As I've been arguing for years (buy this 2003 book, and I'll get 50 cents in royalties!), in presidential campaigns, candidates tend to get defined by their one or two most glaring character flaws. You can be a grumpy old man (John McCain, Bob Dole), a patrician flip-flopper (John Kerry), a congenital liar (Al Gore), but you will inevitably be caricatured, and that caricature will have a significant effect on how you're covered in the press.
As the shiny new object of the 2012 Republican primaries, Rick Perry's caricature is just now taking shape. Is he the reckless cowboy? The religious nut? The ideological extremist? Maybe. But now conventional wisdom has arrived, in the form of a Politico article titled, "Is Rick Perry dumb?" (plainly copying this post I wrote two weeks ago titled "Is Rick Perry Too Dumb?") Their conclusion: "Perry may not be a wonk, but that doesn't mean he’s a rube—a costly mistake many of his foes have made." In characteristic Politico style, it contains lots of colorful quotes but no exploration of what effect Perry's intellectual limitations might have had on his performance as governor or his performance as president.
The George W. Bush comparisons are inevitable. I predict we'll be hearing the phrase "Rick Perry is George W. Bush on steroids" long after it becomes a silly cliché. But as "reckless cowboy" competes with "dolt" to become Perry's primary caricature, it's worth remembering that the Bush-as-cowboy idea didn't take hold until after he was president. During the 2000 campaign he was "a different kind of Republican" advocating "compassionate conservatism." The big question was whether he was smart enough to be president. Voters didn't think all that highly of his brains, but he won anyway.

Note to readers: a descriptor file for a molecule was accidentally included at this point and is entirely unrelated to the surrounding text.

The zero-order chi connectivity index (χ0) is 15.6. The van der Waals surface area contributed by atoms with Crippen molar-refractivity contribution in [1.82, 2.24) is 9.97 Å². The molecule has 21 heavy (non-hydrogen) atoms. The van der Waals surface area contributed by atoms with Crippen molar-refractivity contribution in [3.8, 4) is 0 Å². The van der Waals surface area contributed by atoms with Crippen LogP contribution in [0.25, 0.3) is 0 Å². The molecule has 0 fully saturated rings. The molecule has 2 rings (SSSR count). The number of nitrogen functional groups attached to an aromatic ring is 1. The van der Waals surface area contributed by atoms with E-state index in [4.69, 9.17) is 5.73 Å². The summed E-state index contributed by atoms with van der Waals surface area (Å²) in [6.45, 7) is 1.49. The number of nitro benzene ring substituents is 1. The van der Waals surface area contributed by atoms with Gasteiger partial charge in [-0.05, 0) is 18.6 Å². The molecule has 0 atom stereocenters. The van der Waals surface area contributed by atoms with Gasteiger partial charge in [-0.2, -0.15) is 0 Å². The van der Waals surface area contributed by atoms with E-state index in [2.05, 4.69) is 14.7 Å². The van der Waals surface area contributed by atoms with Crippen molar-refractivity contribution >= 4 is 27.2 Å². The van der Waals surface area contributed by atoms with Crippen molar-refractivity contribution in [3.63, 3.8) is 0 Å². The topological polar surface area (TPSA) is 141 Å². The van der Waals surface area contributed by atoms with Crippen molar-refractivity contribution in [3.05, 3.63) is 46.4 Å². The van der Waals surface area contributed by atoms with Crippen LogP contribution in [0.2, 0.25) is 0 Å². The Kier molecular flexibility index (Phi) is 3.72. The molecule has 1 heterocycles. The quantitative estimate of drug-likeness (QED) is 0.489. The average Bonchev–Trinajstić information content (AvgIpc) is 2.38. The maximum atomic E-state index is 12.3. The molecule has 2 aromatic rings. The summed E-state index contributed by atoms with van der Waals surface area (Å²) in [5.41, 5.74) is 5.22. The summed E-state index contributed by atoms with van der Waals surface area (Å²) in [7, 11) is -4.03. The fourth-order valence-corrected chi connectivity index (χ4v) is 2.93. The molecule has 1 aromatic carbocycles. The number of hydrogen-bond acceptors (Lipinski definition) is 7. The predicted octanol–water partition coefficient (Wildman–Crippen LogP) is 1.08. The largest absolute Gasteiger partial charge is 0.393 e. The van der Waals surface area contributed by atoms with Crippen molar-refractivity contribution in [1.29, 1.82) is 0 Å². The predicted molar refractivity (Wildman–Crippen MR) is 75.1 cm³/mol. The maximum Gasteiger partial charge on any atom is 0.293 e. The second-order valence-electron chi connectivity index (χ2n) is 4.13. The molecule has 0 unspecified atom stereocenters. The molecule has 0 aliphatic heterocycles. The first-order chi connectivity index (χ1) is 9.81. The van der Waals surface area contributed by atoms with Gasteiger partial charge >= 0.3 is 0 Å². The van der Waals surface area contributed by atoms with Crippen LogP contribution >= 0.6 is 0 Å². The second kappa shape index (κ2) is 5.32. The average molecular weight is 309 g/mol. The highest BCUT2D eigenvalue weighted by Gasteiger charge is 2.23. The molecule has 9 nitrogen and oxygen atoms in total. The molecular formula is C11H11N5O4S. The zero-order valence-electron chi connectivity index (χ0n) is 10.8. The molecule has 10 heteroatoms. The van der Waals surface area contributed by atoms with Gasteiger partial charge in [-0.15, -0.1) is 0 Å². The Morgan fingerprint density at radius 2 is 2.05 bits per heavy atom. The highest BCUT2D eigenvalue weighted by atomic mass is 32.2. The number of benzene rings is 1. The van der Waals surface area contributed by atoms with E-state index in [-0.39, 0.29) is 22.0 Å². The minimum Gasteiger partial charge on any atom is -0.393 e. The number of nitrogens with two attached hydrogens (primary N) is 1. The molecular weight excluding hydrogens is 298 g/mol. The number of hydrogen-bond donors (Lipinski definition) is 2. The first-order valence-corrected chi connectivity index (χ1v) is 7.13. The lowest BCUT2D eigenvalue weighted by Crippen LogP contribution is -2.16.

Rick Perry may or may not be too dumb to be president, but he is most definitely not too dumb to run for president. He's shown himself to be a good campaigner so far, although one can never tell how someone will do once he ascends to the national stage and has to appeal to people who don't necessarily respond to the same rhetoric and persona that those in his home state do. But because he doesn't actually fumble his words the way Bush did, Perry will have to work a little harder to convince Americans he's an idiot -- it'll be the substance of his words, not the delivery, that will have to do the job. But he's off to a pretty good start.